Monday, June 11, 2012

IMHO




"This too shall pass."

Usually I am mild mannered and while something might bother me today it won’t tomorrow so I tend not to give it much attention....this too shall pass.  However, once in a while things tend to stick in my craw.  To some it might be mundane but this time it is the definition of farmer. 

 

Last Wednesday, I was reading an article which stated that they (writer and family) could not afford to eat their lamb or eggs as doing so meant less to sell which took monies away from the hay and feed bill.  I guess the farm was for production and not consumption.  The writer spoke in a tone of disgust on the very nerve of  just anyone with a garden and a couple of chickens thinking of themselves as a farmer.  Nose in the air about the whole “know your farmer and where your food comes from” movement with stupid questions, and hobby farmers who don’t require a profit to stay in business and even worse are those whom buy starter flocks from them only to become competitors.

Well damn where to start…
Wikipedia  defines a farmer as a person engaged in agriculture, who raises living organisms for food or raw materials, generally including including livestock, husbandry, and growing crops, such as produce and grain.  But some will argue that Wikipedia is not a reliable source so moving on....

Merriam Webster defines a farmer as a person who cultivates land or crops or raises animals (as livestock or fish)


Business Dictionany defines a farmer as an individual whose primary job function involves livestock and/or agriculture.

Not one single definition mentions how much land has to be cultivated or how many animals one has to raise in order to have this esteemed title.  And I didn’t see a thing where it said you weren’t a farmer unless you made a profit.

So far as the “know your farmer”, “know where your food comes from”, locavore movement, it has saved many a farm.  Instead of condemning the very people they market too they should pull the pitchfork out of their sanctimonious ass and find out exactly what those annoying buyers want to buy and then they might be able to eat one of their own eggs.  Many businesses have gone south not because of a poor product but because of the owner’s themselves being small minded and arrogant.  Being bitchy about people coming to your farm and asking “stupid questions” is not a marketing technique I ever heard of.  I was always told there was no stupid question and it was better to ask than be ignorant.

If Mr. Lives down the road wants to buy a starter flock, the writer does not need to sell to them but can market the lambs for meat.  Mr. Lives down the road will buy from someone else and will still be their competitor.  If their product is as good as they think it is than it will speak for its self and any customer lost will return. However, if Mr. Lives down the road makes their flock/product better, markets it the right way and doesn’t talk about their clients like dirt bags than they will eventually shut the writer down.  The writer forgets that they became a competitor to whomever they bought their starter flock from also.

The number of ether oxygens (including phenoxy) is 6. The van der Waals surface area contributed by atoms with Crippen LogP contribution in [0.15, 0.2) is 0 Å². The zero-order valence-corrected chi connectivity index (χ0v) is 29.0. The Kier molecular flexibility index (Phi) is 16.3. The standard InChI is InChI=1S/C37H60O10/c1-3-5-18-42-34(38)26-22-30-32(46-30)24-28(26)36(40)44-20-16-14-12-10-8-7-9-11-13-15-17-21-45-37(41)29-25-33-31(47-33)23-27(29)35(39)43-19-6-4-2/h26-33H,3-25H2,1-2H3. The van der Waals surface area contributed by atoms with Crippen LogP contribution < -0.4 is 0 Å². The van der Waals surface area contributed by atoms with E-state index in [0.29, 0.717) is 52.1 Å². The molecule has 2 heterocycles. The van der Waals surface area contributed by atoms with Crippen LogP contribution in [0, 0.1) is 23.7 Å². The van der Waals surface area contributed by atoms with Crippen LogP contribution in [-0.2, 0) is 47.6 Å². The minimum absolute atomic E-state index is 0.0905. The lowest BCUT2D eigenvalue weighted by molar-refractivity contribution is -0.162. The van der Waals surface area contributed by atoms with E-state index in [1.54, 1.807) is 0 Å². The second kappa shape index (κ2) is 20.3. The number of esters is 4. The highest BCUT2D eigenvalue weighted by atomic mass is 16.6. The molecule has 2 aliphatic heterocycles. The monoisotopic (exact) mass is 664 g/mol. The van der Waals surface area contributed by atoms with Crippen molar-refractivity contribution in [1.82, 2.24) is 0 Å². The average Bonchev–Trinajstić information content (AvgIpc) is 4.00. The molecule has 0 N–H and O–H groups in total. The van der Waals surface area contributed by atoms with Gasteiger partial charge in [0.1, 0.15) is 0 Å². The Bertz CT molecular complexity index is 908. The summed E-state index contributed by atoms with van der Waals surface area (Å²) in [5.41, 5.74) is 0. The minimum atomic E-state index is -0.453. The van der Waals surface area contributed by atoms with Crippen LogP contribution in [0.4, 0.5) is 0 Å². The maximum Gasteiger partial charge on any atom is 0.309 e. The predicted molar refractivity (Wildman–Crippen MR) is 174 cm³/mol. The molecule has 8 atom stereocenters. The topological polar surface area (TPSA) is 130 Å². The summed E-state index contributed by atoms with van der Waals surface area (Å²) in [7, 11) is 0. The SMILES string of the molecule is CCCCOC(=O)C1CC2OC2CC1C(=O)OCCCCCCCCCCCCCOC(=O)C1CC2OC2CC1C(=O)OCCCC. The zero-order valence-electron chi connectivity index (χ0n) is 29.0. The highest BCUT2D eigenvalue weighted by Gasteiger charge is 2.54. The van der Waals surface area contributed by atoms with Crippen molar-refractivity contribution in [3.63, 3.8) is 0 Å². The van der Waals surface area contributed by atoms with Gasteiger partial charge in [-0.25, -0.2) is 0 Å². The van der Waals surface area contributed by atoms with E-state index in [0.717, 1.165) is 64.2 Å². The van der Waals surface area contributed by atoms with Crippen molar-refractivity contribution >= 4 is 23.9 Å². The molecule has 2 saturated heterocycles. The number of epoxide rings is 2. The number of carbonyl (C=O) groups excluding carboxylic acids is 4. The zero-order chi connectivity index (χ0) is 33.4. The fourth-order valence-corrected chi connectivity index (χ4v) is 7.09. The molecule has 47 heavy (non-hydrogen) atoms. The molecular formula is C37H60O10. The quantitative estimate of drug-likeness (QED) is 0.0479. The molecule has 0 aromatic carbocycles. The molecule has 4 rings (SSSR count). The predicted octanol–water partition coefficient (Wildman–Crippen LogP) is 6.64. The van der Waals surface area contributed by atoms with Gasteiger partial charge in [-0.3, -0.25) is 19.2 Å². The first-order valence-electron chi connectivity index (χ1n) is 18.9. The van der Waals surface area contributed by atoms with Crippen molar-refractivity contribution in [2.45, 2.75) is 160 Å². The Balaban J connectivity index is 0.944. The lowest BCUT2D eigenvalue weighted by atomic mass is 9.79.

My family is a bunch of farmers.  We lay new/mend/replace fence lines, haul grain/hay/water, are there when lambs are born/chicks & ducks hatch, we give shots, shear, trim hooves, shovel shit, collect eggs, kill, pluck, skin and eviscerate animals.  We till, plant, weed, harvest and can/dehydrate/freeze a large garden.  The man works “off the farm” to provide the insurance and monies needed to operate the farm. There are very few farms around here on which both the husband and wife are able to stay home.  My farm is not profitable because I don’t choose to make it so.  My farm is for my consumption.  If I have extra I sell it.  However I think it is asinine to have chickens that lay eggs only to sell them and then take that money and go buy an inferior product. 

IMHO a farmer was just someone who raised animals/food for their own consumption and sold the extra.  I guess while I was busy shoveling shit I missed the post it that said one had to be self sacrificing in order to be a “farmer”.  



1 comment:

Sandie Knapp said...

Judy, I agree with you 100%. Back in the 80's and 90's, Lew and I were farmers, and we NEVER made a profit at it. We both worked full time outside of the home, to pay the bills, but we ate our own eggs, and butchered our own pigs, lambs, and beef steers. We also had a huge garden, for our own consumption. None of it paid the bills, but it sure made grocery buying a pleasure because we didn't buy much in actual food.

Any real farmer would have been offended by that article, and I feel that we were real farmers, as you are real farmers, and thousands of other farmers out there, that are not earning their living off their farms, but are keeping their families well fed. And we are the farmers that farm because love what we are doing, and don't abuse our livestock like those "profitable" farms do. That's not farming, that's manufacturing!!!

Loved the lovely blossoms in your earlier post. :)